There is a comforting cliche in Brussels that the European Union (EU) needs crises in order to progress. But the current cocktail of problems facing Europe — refugees, the euro and the danger that Britain might leave the union — look far more likely to overwhelm the EU than to strengthen it.

For the first time in decades, some of the fundamental achievements and tenets of the EU are under threat. These include the single currency, open borders, free movement of labour and the notion that membership is forever.

Rather than rising to these challenges, the EU is creaking under the strain. Its 28 members are arguing bitterly and seem incapable of framing effective responses to their common problems.

These arguments are also taking place against an ominous backdrop. Large parts of the EU remain sunk in a semi-depression with high unemployment and unsustainable public finances. The problems of an imploding Middle East are crowding in on Europe, in the form of hundreds of thousands of refugees. And the political fringes are on the rise — with the latest evidence being the election of a far-left eurosceptic candidate to lead Britain’s Labour Party.

With a sense of crisis mounting and the EU unable to respond, countries will be increasingly inclined to act unilaterally or even — in the case of Britain — leave the bloc altogether.

The refugee crisis is already threatening cherished ideas about open borders. In the past couple of days, Germany has reimposed frontier controls with Austria — which, in turn, has imposed controls at its border with Hungary, which itself is working feverishly to complete a barbed-wire fence to protect its frontier with non-EU Serbia. Controls have been tightened on the French-Italian borders, while migrants camp miserably in Calais, hoping to cross to England.

If the EU somehow gets a grip on the migrant crisis, these measures may be no more than temporary expedients. But if the pressure of would-be refugees heading for Europe remains intense, then temporary measures could harden into permanent controls.

Question marks over open borders will easily shade into wider issues about access to welfare systems and labour markets. That is because EU countries are realising that — in a border-free single market — a unilateral change of asylum rules by Germany had implications for the immigration policies of all member states. Once migrants get citizenship in one EU country, they have the right to move to any other, to work there and to claim benefits. But if free movement of people and labour come into question, so does the EU’s single market — its central achievement.

The refugee issue has, for the moment, overshadowed the euro. But the problems of the single currency have not gone away. On the contrary, Greece’s decision this summer to knuckle under and accept yet another austerity package has made the Eurozone look increasingly like a trap.

Even Greece, which is profoundly unhappy with life in the Eurozone, cannot risk leaving for fear of provoking a financial and economic crisis. Creditor countries such as Germany and the Netherlands are not much happier, as they fear they are being dragged into a system of permanent fiscal transfers towards the nations of southern Europe. Meanwhile, efforts to make the euro work better, by pressing ahead with a banking union, are stuck in Brussels. This does not look like a sustainable situation and the risk of euro break-up will surely return.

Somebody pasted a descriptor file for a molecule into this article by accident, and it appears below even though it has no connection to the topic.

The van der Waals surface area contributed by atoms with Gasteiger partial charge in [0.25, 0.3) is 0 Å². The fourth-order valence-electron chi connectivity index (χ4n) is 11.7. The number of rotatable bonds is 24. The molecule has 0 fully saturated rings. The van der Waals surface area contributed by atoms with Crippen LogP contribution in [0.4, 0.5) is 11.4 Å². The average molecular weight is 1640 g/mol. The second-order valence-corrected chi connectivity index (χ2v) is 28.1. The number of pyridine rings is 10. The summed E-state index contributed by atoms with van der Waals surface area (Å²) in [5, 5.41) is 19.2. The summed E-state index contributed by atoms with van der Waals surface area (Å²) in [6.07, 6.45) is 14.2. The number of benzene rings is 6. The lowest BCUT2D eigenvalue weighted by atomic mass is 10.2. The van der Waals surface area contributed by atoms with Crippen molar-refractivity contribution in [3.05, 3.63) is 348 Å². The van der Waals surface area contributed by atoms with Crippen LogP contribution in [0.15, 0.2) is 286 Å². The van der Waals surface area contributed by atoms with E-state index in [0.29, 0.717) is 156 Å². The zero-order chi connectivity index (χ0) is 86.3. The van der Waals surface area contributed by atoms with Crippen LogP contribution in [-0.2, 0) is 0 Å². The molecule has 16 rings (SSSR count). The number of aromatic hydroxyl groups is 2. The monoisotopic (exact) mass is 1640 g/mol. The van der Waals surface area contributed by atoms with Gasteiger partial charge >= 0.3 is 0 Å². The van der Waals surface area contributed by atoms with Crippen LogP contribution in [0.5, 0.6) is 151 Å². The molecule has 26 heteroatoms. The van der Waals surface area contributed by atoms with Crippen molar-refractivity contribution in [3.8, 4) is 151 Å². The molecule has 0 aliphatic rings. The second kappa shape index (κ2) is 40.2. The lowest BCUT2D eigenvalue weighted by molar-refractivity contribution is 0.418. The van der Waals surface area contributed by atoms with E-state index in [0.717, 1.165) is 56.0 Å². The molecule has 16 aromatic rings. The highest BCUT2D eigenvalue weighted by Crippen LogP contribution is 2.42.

The refugee and euro crises bear on whether Britain will vote to stay in the EU, when it holds a referendum in 2016 or 2017. Until recently, the opinion polls looked promising for the pro-EU camp. But the migrant crisis plays directly into the most potent issue deployed by those campaigning for Britain to leave — which is that membership of the EU means that the United Kingdom cannot control immigration. More broadly, the British are less likely to stay inside an organisation that seems to be failing. If they vote to leave, the sense of crisis within the EU would then mount — raising the possibility of further defections.

A partial unravelling and marginalisation of the EU still looks more likely than a full-scale collapse. But even if an organisation called the EU continues to exist — running buildings and paying salaries — it risks becoming increasingly irrelevant.

The best way to avoid these sorry fates would be for the bloc to demonstrate its relevance and effectiveness - by showing EU citizens that collective action and co-operation are the only ways of dealing with issues like the migrant crisis.

The trouble is that the EU’s complex and unwieldy decision-making processes make it extremely hard to respond quickly and coherently to a crisis — as the migrant issue illustrates.

For people of my generation, one of the central political themes of the past 40 years has been the steady advance of the European project. It is hard (and alarming) to imagine all that going into reverse. But Europe’s turbulent history is littered with examples of empires, monarchies and alliances that rose to greatness and then collapsed. The organisation that the EU sometimes reminds me of at the moment is the League of Nations — a high-minded body, committed to international cooperation and the rule of law — that was eventually swept aside by international events that it could not cope with.

— Financial Times